Exercise Guidelines

Current exercise recommendations for average adult include:

  1. Warm up:  Moderate warm up 5-7 minutes
  2.  Cardiovascular conditioning:  At least 150 minutes (2 hours and 30 minutes) a week of moderate-intensity, or 75 minutes (1 hour and 15 minutes) a week of vigorous-intensity aerobic physical activity,
  3. Muscle-strengthening activities that are moderate or high intensity and involve all major muscle groups on 2-3 days a week on non-consecutive days
  4. Cool-Down 5-10 minutes

How does this differ for pregnant women and why?

1.  Warm up time needs to be longer.  (10-12 minutes)

  • Pregnant women tend to have less synovial fluid in their joints.  A longer warm up allows for more time to warm up joints.
  • Hip flexors and the lower back are very tight during pregnancy.  An adequate warm up decreases the chance for strain and injury.
  • Slowly warming of the lower legs and feet help gradually increase circulation and decrease swelling in the lower extremities

2.  Cardiovascular Conditioning:  Research has shown cardio exercise to be the most important in extending benefits during pregnancy.

  • Frequency: 3-5 times a week using the “Rest/Activity Cycling” which means mom should have one hour of quiet time for each hour of planned exercise.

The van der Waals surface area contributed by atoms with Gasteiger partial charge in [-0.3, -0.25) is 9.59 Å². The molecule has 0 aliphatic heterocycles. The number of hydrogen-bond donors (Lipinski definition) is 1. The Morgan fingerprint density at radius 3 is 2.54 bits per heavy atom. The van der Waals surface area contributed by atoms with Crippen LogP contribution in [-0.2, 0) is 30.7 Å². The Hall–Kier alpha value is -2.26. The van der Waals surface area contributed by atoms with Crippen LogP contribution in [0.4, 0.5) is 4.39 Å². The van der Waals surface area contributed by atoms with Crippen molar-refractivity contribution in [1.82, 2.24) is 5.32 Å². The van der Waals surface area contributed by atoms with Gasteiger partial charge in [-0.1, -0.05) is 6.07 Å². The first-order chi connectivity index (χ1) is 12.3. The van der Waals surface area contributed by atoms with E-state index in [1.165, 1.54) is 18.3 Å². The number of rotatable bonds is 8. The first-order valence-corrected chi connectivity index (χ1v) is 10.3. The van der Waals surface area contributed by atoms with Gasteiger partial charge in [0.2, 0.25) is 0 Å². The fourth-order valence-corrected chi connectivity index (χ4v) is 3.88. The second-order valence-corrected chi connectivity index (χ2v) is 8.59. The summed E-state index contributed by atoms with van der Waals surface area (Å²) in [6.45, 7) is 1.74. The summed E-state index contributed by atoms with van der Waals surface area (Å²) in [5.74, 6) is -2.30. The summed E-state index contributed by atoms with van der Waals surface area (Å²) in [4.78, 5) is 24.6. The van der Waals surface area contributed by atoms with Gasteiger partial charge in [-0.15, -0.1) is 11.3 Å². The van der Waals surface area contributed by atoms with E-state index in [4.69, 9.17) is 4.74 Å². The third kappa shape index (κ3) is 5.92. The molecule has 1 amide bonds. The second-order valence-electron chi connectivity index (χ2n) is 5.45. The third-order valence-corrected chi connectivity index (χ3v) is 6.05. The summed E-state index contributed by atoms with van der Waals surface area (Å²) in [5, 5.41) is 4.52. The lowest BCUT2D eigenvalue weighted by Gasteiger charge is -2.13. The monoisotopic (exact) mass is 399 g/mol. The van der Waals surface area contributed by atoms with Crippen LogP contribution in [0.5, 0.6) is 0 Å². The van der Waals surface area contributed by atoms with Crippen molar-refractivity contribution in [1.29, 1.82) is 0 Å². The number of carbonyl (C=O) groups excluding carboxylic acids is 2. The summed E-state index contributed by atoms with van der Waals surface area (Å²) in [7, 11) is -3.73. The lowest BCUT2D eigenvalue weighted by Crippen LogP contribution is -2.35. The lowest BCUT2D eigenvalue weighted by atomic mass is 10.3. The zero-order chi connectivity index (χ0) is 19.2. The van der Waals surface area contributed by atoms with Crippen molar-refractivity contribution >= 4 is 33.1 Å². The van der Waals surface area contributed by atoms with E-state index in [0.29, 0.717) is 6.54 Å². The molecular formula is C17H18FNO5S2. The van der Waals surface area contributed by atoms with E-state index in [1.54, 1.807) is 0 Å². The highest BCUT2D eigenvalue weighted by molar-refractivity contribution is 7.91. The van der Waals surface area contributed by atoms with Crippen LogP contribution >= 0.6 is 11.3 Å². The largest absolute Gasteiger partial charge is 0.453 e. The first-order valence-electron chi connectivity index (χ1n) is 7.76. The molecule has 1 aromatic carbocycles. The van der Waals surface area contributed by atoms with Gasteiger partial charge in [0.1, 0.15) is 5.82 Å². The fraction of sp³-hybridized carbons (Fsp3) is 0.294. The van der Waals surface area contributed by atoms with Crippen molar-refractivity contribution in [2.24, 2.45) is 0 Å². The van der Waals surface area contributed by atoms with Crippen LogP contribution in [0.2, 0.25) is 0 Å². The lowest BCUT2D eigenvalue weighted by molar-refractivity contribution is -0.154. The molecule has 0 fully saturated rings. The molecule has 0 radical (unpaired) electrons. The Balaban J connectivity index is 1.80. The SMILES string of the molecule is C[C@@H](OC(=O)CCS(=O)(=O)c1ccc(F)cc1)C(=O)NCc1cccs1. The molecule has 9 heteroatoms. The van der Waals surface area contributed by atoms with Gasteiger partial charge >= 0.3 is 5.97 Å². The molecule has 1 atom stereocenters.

• ACOG no longer recommends a maximal heart rate of 140 beats per minute.  Instead,   Borgs’s Rating of Perceived Exertion (RPE) and the “Talk Test” are recommended.
  • ACOG no longer recommends 15-20 minutes max duration for everyone! The duration is individualized according to prior fitness level, stage of pregnancy, etc.  General recommendations are for 20+ minutes to have full cardiovascular benefits. During early pregnancy, cardio sessions should be limited to 30 minutes.
  • Most importantly, moms are encouraged to  listen to their body.

3.  Maintaining or increasing muscular strength and endurance is an important goal for the pregnant exerciser.  Strengthening muscles around “loosened” joints prevents injury, relieves discomfort from postural changes and strengthens mom for the demands of “mothering”   (carrying the baby, car seats, diaper bags, etc.)

  • Frequency:  2-3 times per week for each muscle group on non-consecutive days. (same as regular recommendations)
  • Avoid barbell exercises.  Many of these exercises place joints in a compromised position considering the laxity of ligaments, tendons, and muscles.
  • Avoid laying on the belly and on the back, especially after week 12.
  • Over stretching can cause permanent strain on the ligaments and fascia.

 Caution:  Talk to your physician/caregiver.

  • History of sedentary lifestyle

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  • Intrauterine growth retardation
  • Poorly controlled hypertension
  • Poorly controlled seizure disorder
  • Poorly controlled insulin-dependant
  • diabetes
  • Severe anemia
  • Chronic bronchitis
  • Maternal cardiac arrhythmia
  • Poorly controlled thyroid disease
  • Extremely overweight (morbid obesity)
  • Extremely underweight (BMI  12)
  • Orthopedic limitations
  • Heavy smoker

Absolutes: No exercising

  • Hemodynamically significant heart disease
  • Restrictive lung disease
  • Multiple gestation with risk for preterm labor
  • Persistent second or third trimester bleeding
  • Placenta previa after 26 weeks of gestation
  • Premature labor during the current pregnancy
  • Rupture of membranes
  • Pregnancy-induced hypertension

(Adapted fromACOG Committee Opinion 267,2002)

Information provided with permission by Healthy Mom’s®.